The process that the product has to go through from the time it is introduced to the market until the time it is removed from the market can be broken down into four stages: the introduction stage, the growth stage, the maturity stage, and the decline stage.
The majority of the time, marketing professionals will discuss this idea with the management team. This is due to the fact that it serves as the foundation for a variety of different marketing strategies, such as increased advertising, decreased prices, expansion into new markets, etc.
Diagram for Product Life Cycle
The product Life cycle essentially is a function of 2 Variables – Time and Sales.
Generally, time is put on the X-Axis, whereas Sales are projected on the Y-Axis. A typical Product Life cycle looks like the following
4 Phases of Product Life Cycle
There are many stages in the Product Life Cycle.
Every stage of the product’s life cycle is accompanied by a unique set of opportunities, threats, and expenses, which change depending on the product. The length of time that a given product spends in a particular stage of its life cycle varies from product to product.
Depending on the demand for the product and how it is marketed, it is possible that a select few products will require more time than other products before reaching the growth and maturity stage.
In this section, we will go over the 4 stages that make up the product life cycle:
Before beginning construction on a product, its creators and developers conduct research on the product to learn more about its specifications and requirements. At this point, the team responsible for creating the product is aware of the product’s potential marketability. In addition to this, it offers insight as to whether or not the product should be released onto the market, as well as suggestions for how the team should approach the official launch.
This stage calls for a significant investment of capital, as there are significantly more expenses than there are revenues at this point. Because the research and development of certain products require a significant amount of financial resources, the associated risk is high, and the availability of outside funding is constrained.
Research and development, in addition to product design and development, take up a sizable portion of the time spent by internal stakeholders before a product is introduced to the market or made available for sale. The preliminary work that is done on a product acts as the foundation for the final result of that product.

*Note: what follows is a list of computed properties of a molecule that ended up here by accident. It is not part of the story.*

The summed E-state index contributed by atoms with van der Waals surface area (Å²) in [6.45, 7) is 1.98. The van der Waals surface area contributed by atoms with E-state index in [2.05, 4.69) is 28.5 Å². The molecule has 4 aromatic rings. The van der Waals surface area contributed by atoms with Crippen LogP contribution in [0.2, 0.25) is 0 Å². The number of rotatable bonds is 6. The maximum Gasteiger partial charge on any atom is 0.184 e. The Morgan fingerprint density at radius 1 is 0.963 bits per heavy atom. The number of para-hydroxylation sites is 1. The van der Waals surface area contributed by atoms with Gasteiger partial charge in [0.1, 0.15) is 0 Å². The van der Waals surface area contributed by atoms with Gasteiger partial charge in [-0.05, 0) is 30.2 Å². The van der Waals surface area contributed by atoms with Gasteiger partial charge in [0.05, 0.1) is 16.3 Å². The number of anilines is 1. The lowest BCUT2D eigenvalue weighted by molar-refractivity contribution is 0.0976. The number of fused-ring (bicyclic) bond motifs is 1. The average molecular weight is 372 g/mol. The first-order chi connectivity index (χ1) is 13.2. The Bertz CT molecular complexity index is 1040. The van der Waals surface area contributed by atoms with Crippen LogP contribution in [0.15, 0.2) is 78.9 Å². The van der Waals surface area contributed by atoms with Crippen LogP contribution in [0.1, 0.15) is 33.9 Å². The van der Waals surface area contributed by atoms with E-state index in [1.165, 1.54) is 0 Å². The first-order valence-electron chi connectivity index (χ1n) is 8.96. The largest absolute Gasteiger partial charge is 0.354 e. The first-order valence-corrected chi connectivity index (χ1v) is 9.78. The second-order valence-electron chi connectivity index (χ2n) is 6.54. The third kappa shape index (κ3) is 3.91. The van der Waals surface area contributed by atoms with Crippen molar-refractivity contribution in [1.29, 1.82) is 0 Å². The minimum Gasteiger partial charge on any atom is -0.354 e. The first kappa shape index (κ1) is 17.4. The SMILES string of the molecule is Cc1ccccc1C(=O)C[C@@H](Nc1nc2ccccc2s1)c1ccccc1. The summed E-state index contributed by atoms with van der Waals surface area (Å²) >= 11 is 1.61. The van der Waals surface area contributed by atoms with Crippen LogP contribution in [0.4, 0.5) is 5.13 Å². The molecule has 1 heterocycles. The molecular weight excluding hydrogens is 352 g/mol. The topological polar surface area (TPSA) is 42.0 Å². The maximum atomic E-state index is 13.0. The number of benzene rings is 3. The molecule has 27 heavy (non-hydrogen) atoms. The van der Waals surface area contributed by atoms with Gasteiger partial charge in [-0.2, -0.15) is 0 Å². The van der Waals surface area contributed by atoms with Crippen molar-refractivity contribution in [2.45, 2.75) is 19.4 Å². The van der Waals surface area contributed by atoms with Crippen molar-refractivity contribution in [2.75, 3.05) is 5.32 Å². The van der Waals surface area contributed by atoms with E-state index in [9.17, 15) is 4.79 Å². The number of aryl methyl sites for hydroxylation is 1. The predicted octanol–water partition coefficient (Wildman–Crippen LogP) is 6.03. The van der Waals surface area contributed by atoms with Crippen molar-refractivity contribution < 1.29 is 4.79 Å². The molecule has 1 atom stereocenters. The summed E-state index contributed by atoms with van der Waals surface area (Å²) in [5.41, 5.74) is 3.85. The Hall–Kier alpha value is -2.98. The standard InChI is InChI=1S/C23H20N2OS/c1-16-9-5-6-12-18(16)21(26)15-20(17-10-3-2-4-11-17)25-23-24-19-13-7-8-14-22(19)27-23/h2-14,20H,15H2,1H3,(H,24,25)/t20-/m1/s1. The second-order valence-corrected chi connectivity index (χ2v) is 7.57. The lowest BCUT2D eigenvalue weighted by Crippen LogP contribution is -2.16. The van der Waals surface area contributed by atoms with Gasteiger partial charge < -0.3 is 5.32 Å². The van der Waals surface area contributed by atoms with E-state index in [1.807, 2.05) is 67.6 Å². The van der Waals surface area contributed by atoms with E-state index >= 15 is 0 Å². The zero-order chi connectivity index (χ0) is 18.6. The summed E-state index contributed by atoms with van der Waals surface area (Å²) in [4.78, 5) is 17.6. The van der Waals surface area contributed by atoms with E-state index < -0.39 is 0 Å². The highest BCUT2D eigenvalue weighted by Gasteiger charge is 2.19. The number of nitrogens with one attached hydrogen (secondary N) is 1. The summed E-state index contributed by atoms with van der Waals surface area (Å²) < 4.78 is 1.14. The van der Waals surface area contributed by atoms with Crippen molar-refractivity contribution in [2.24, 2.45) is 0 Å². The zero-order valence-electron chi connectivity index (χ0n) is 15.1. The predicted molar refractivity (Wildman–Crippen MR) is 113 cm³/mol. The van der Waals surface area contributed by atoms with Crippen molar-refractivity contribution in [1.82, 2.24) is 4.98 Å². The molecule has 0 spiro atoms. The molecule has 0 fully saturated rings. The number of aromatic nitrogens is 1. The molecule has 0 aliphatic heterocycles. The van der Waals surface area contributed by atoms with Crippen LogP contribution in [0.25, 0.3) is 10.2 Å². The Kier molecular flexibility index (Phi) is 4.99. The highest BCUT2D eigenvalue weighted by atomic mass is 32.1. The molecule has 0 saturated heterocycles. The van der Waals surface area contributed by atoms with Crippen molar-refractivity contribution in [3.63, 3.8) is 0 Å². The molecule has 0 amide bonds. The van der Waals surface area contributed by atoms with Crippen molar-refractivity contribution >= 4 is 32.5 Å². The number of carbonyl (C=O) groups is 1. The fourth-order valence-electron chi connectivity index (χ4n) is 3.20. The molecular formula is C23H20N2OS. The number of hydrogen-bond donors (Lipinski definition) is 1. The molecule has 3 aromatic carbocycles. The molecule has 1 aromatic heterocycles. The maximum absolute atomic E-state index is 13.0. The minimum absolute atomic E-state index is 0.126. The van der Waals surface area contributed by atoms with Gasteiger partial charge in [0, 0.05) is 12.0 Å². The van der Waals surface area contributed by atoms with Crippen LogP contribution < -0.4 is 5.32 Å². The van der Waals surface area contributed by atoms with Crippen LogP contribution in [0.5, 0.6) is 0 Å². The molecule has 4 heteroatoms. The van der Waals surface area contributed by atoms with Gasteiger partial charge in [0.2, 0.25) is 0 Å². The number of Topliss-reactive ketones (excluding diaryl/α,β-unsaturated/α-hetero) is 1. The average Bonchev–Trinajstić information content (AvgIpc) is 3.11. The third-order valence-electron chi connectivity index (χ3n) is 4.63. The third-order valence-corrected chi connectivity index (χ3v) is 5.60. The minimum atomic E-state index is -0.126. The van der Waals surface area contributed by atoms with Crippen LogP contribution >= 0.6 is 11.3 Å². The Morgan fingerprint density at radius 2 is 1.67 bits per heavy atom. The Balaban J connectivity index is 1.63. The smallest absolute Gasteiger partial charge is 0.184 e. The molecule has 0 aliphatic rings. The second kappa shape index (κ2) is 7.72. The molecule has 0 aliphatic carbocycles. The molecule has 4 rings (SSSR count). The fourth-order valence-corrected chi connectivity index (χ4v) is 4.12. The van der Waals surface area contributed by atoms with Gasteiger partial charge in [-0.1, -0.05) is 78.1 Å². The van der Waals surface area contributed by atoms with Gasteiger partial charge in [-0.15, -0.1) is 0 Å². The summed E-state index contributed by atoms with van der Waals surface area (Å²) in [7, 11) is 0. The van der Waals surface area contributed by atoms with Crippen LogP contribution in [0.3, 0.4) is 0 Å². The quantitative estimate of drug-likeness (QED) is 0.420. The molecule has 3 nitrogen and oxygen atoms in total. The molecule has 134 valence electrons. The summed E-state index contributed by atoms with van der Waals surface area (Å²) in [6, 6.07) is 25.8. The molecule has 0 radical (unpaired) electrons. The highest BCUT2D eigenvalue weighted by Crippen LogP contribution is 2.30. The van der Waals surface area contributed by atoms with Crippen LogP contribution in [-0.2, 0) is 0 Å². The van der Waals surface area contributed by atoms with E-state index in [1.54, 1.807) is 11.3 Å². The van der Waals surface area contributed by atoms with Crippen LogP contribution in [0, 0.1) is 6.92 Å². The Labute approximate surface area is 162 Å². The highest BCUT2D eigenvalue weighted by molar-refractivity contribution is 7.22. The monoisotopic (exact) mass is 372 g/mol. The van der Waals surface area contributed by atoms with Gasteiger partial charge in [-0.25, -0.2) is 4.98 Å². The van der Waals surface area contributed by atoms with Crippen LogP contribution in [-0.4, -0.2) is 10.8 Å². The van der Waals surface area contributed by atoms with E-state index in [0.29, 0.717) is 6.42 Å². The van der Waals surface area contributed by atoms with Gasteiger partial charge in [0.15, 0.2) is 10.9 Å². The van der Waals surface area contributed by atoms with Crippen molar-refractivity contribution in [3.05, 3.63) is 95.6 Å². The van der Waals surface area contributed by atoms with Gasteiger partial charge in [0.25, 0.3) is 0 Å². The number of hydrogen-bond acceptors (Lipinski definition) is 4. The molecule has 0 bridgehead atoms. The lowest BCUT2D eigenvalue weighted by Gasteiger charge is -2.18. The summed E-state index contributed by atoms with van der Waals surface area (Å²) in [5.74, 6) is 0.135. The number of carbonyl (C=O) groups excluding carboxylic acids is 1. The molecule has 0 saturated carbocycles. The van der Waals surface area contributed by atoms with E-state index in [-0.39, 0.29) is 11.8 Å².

For example, the team responsible for the development of the product needs to understand the needs of the customers and plan their features accordingly. In a similar vein, planning must take place at this stage regarding the target audience as well as the market segmentation. Additionally, the profitability of the product is evaluated during these stages. In the event that the product does not meet the anticipated levels of profitability, the product is not introduced to the market nor is it scaled up to meet demand.
Generally, the development phase is not considered a part of the Product Life cycle
The developed product is introduced to the market during the second phase of the product life cycle, which is also known as the “introduction” phase. Even though it is not the only factor that will determine a product’s ultimate level of success, the product launch is still a crucial stage in the life cycle of the product.
Objectives of Introduction Phase of Product Life cycle
During the stage in which the product is first introduced to the market, marketing and promotion of the product are at their most active. More resources are being allocated by the company toward marketing the product and getting it into the hands of consumers.
The primary objective of the stage known as “introduction” is to generate demand for the product while also introducing it to potential customers. At this point, the company is holding out hope that the product will prove profitable in the future as it gains popularity among customers.
Strategies of Introduction Phase of Product Life Cycle
This could be done in the following ways:
- Launch Events
- Distribution of Free samples
- Presenting the product in the trade shows and fairs
- Advertising the product to the list of potential buyers
- Stabilizing the manufacturing and operations of the product
- Creating Dealer Channels and Networks for Distribution
- Optimizing the Supply chain to deliver required quantities
After the consumers have shown that they are satisfied with the product, the business enters this phase, during which it works to broaden its customer base and increase its overall market share. Both consumer interest in the product and the amount of money brought in by its subsequent sales continue to rise at a healthy clip.